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DRD4 methylation as a potential biomarker for physical aggression: An epigenome-wide, cross-tissue investigation

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Charlotte A. M. Cecil, Esther Walton, Jean-Baptiste Pingault, Nadine Provencal, Irene Pappa, Frank Vitaro, Sylvana Cote, Moshe Szyf, Richard E. Tremblay, Henning Tiemeier, Essi Viding, Eamon J. McCrory

Original languageEnglish
JournalAmerican Journal of Medical Genetics, Part B: Neuropsychiatric Genetics
Early online date9 Nov 2018
Accepted/In press21 Sep 2018
E-pub ahead of print9 Nov 2018


King's Authors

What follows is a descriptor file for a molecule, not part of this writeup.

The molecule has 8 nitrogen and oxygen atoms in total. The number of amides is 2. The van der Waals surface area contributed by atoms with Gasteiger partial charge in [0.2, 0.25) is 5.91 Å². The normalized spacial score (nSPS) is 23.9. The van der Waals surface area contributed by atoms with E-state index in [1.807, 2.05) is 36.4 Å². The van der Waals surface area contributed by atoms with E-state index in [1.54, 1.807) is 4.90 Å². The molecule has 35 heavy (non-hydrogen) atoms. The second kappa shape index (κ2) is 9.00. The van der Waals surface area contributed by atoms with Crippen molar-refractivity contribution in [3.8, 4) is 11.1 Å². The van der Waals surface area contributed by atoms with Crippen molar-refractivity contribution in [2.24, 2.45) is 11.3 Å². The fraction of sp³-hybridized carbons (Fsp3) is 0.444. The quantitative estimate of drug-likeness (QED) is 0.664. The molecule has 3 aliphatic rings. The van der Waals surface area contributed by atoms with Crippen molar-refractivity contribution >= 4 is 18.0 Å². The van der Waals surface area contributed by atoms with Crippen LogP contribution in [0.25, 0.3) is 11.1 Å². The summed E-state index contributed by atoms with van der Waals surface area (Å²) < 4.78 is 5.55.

Epigenetic processes that regulate gene expression, such as DNA methylation (DNAm), have been linked to individual differences in physical aggression. Yet, it is currently unclear whether: (i) DNAm patterns in humans associate with physical aggression independently of other co-occurring psychiatric and behavioral symptoms; (ii) whether these patterns are observable across multiple tissues; and (iii) whether they may function as a causal vs non-causal biomarker of physical aggression. Here, we used a multi-sample, cross-tissue design to address these questions. First, we examined genome-wide DNAm patterns (buccal swabs; Illumina 450k) associated with engagement in physical fights in a sample of high-risk youth (n=119; age=16-24 years; 53% female). We identified one differentially methylated region in DRD4, which survived genome-wide correction, associated with physical aggression above and beyond co-occurring symptomatology (e.g. ADHD, substance use), and showed strong cross-tissue concordance with both blood and brain. Second, we found that DNAm sites within this region were also differentially methylated in an independent sample of young adults, between individuals with a history of chronic-high vs low physical aggression (peripheral T cells; ages 26–28). Finally, we ran a Mendelian randomization analysis using GWAS data from the EAGLE consortium to test for a causal association of DRD4 methylation with physical aggression. Only one genetic instrument was eligible for the analysis, and results provided no evidence for a causal association. Overall, our findings lend support for peripheral DRD4 methylation as a potential biomarker of physically aggressive behavior, with no evidence yet of a causal relationship.

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